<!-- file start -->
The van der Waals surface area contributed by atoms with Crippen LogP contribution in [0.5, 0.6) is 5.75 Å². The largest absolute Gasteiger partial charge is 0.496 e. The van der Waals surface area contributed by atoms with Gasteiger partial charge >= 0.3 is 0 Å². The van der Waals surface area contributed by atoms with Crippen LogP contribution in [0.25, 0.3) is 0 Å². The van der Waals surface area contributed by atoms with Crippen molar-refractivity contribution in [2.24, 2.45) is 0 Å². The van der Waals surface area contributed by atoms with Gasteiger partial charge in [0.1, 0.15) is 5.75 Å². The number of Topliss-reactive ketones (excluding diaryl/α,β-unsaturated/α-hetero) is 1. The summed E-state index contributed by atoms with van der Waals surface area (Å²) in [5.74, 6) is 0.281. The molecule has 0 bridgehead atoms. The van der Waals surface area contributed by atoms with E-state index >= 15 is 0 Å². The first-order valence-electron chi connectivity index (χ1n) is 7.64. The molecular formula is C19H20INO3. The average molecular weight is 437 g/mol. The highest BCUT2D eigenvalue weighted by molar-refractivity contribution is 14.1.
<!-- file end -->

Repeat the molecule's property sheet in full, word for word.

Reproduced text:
The van der Waals surface area contributed by atoms with Crippen LogP contribution in [0.5, 0.6) is 5.75 Å². The largest absolute Gasteiger partial charge is 0.496 e. The van der Waals surface area contributed by atoms with Gasteiger partial charge >= 0.3 is 0 Å². The van der Waals surface area contributed by atoms with Crippen LogP contribution in [0.25, 0.3) is 0 Å². The van der Waals surface area contributed by atoms with Crippen molar-refractivity contribution in [2.24, 2.45) is 0 Å². The van der Waals surface area contributed by atoms with Gasteiger partial charge in [0.1, 0.15) is 5.75 Å². The number of Topliss-reactive ketones (excluding diaryl/α,β-unsaturated/α-hetero) is 1. The summed E-state index contributed by atoms with van der Waals surface area (Å²) in [5.74, 6) is 0.281. The molecule has 0 bridgehead atoms. The van der Waals surface area contributed by atoms with E-state index >= 15 is 0 Å². The first-order valence-electron chi connectivity index (χ1n) is 7.64. The molecular formula is C19H20INO3. The average molecular weight is 437 g/mol. The highest BCUT2D eigenvalue weighted by molar-refractivity contribution is 14.1.